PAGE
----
A federal district court rejects a school district's defenses in ruling for a teacher who clashed with the principal over his advocacy as his building's union representative.
A case on a chemical-weapons prosecution had raised worries about whether the federal government would infringe on states' rights over education.
The justices rule 5-4 that a state may not set an IQ score of 70 or below as the rigid cutoff that would permit it to execute a person with an intellectual disability in a capital case.
The justices declined an appeal of a guidance counselor fired over his self-publication of a purported relationship-advice book for women that contained sexually explicit passages.
The state's highest court upheld the discipline of teachers whose picketing during collective bargaining created "a hazardous situation" for students arriving at school.
The state high court in Massachusetts held that the inclusion of "under God" in the pledge does not violate the state equal-protection rights of atheist and humanist students.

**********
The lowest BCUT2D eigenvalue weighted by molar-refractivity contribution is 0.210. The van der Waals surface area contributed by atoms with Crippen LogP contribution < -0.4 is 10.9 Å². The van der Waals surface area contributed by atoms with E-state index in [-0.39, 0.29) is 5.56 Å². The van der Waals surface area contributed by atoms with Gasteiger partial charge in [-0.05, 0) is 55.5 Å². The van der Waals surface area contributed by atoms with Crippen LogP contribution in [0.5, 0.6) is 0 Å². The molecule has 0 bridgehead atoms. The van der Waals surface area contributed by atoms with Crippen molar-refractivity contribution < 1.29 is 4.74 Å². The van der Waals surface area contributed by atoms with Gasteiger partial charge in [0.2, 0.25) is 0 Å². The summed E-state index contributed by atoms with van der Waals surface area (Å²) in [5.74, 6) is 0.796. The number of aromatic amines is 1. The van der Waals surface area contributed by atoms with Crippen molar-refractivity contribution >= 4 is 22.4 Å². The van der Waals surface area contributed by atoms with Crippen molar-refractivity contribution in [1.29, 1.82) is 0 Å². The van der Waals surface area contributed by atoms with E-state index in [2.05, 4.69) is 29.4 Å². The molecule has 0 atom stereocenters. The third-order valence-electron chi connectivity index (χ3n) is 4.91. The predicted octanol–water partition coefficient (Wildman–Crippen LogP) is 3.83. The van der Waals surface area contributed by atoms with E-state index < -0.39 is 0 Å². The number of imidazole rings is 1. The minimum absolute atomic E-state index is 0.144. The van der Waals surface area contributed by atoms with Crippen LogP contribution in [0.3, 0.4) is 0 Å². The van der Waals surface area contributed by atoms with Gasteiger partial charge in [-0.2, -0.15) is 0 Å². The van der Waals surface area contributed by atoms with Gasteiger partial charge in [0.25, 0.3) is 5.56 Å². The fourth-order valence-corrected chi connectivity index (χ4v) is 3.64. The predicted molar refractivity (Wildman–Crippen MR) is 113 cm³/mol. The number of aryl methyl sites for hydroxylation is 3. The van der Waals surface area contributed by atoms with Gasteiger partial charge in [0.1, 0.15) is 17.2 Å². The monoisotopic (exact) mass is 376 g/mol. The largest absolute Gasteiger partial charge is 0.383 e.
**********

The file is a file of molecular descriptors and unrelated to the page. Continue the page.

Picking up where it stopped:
The justices will soon decide whether to take up a case about a public school district's use of a church for its graduation ceremonies.
In a case being watched by school boards, the U.S. Supreme Court upheld prayers before a town's meetings in New York state, despite the prayers' predominantly Christian and sometimes proselytizing nature.
In two cases with implications for students and schools, the U.S. Supreme Court weighed privacy expectations in the age of digital smartphones.
The justices step back into the complex area of when speech by teachers and other government workers is protected by the First Amendment.